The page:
Friday news roundup July 12, 2019
MPs voted to legalize same-sex marriage and decriminalize abortion in Northern Ireland. The UK House of Commons supported both measures via amendments to legislation designed to run Northern Ireland in the absence of a devolved executive. There has been no devolved government in Northern Ireland since January 2017, following the collapse of a power-sharing deal between the Democratic Unionist Party (DUP) and Sinn Fein. Tuesday’s votes could prove to be complicated for whoever takes over from Theresa May as the UK’s new prime minister, as Boris Johnson and Jeremy Hunt have both said same-sex marriage and abortion should remain issues for the devolved government in Stormont.
A German court ruled that an Islamic State wife and her children must be repatriated to Germany. The Berlin court said the children would suffer if they remained in the al-Hol refugee camp in Syria. It is the first such ruling in the country and came about the woman's family sued the foreign ministry after officials refused to help her return to Germany. The court explained that “inaction” meant the three children would be faced with “serious, unreasonable and unavoidable disadvantages.” Dozens of German wives of suspected Islamic State fighters and at least 100 children remain in Syrian refugee camps, according to the BBC, living in terrible conditions.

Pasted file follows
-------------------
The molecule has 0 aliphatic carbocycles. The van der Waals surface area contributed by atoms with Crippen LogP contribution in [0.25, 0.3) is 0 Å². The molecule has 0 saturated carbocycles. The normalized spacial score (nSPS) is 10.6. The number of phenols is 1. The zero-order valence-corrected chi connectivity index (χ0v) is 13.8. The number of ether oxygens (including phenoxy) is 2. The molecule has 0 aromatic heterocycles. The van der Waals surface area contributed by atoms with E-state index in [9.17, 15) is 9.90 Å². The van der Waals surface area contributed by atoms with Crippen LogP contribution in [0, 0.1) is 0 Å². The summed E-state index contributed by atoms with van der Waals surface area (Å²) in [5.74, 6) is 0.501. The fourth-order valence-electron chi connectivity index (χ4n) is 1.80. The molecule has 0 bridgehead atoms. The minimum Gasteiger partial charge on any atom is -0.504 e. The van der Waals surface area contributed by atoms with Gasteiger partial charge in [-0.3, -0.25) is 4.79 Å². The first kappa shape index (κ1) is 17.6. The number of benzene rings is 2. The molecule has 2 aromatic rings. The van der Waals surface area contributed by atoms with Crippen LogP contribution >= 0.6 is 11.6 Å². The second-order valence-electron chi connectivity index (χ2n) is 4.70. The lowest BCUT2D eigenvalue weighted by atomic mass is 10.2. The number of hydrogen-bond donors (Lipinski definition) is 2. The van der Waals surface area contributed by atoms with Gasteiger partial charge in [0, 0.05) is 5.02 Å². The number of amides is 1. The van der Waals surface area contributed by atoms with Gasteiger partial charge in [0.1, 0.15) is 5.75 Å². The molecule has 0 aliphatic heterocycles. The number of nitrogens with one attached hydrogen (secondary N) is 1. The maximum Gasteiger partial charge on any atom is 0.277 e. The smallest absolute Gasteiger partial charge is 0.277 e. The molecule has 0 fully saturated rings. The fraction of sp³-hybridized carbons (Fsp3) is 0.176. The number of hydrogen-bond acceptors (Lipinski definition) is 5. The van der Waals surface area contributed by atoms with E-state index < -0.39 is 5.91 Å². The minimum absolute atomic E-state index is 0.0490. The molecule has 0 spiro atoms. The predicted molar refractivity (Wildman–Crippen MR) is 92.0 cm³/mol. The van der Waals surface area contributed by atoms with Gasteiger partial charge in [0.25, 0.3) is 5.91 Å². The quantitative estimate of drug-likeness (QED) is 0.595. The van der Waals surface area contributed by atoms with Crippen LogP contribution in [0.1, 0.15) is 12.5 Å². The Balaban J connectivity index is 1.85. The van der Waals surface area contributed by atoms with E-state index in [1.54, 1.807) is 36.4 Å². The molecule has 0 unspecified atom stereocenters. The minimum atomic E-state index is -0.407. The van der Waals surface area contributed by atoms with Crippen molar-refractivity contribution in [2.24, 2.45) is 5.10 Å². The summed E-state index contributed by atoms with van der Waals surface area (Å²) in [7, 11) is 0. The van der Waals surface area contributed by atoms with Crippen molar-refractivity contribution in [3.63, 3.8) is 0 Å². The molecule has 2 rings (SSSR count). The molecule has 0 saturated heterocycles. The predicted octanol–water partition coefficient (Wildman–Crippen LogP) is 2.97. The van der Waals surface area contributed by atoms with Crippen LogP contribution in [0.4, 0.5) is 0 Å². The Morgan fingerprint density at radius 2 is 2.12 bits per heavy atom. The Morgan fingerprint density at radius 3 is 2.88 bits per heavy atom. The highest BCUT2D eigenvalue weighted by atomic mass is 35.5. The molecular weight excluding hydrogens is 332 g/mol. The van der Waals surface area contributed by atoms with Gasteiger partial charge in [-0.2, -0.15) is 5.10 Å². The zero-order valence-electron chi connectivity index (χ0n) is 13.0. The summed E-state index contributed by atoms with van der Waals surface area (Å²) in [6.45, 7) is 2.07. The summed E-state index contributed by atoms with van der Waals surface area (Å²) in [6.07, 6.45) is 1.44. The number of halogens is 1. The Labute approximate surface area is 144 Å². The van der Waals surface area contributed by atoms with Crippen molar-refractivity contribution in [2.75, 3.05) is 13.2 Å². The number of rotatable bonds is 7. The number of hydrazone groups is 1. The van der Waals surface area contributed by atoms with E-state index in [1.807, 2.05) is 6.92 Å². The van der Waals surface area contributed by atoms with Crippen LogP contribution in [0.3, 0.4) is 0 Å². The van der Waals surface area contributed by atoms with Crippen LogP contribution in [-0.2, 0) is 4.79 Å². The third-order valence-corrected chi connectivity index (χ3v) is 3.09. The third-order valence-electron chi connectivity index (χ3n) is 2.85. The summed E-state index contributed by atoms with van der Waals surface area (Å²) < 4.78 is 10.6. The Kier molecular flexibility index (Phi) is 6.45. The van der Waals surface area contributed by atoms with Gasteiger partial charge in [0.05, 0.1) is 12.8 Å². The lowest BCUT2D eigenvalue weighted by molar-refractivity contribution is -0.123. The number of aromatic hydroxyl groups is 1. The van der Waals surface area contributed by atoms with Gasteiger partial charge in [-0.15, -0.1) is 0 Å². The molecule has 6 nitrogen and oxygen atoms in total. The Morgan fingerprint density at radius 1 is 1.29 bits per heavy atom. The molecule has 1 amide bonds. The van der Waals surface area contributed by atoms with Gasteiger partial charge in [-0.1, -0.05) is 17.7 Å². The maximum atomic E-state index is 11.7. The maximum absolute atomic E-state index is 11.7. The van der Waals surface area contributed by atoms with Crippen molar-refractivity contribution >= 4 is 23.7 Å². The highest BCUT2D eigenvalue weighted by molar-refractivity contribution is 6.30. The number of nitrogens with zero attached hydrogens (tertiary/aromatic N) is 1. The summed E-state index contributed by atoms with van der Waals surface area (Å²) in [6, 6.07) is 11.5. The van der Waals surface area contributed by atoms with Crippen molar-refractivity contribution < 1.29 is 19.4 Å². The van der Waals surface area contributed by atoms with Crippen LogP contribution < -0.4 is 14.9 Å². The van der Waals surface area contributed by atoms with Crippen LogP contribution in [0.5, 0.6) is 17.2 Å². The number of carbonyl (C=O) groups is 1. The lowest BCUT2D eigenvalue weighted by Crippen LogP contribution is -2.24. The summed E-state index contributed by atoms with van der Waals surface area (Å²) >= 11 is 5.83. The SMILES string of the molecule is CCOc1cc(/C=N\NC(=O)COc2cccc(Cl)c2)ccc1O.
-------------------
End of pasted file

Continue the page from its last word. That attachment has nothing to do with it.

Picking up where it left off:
If confirmed for the role of president of the European Commission, Ursula von der Leyen says her new cabinet will be 50% women. The nominee to replace Jean-Claude Juncker would also be the institution’s first female president. von der Leyen has asked EU member states to nominate two people, one man and one woman, as their candidates to be their EU Commissioners to ensure the posts can be divided equally between genders. The Commission president leads a college of Commissioners drawn from each of the EU member states. The Commission is responsible for proposing new EU laws, which are then scrutinized by the parliament and council.
The dividends for moving abroad to work are rising, especially for the under 35s. According to HSBC’s Expat 2019 Global Report, young expat workers can achieve a 35% pay increase, up from 30% in 2017. The gains for older workers are also respectable—24% for those aged 35?54, and 8% for those 55 and over. Pay is not the only reported benefit, the majority of expats surveyed said moving abroad for work also helped them learn new skills and become more confident. A large number also said they had become more creative as a result.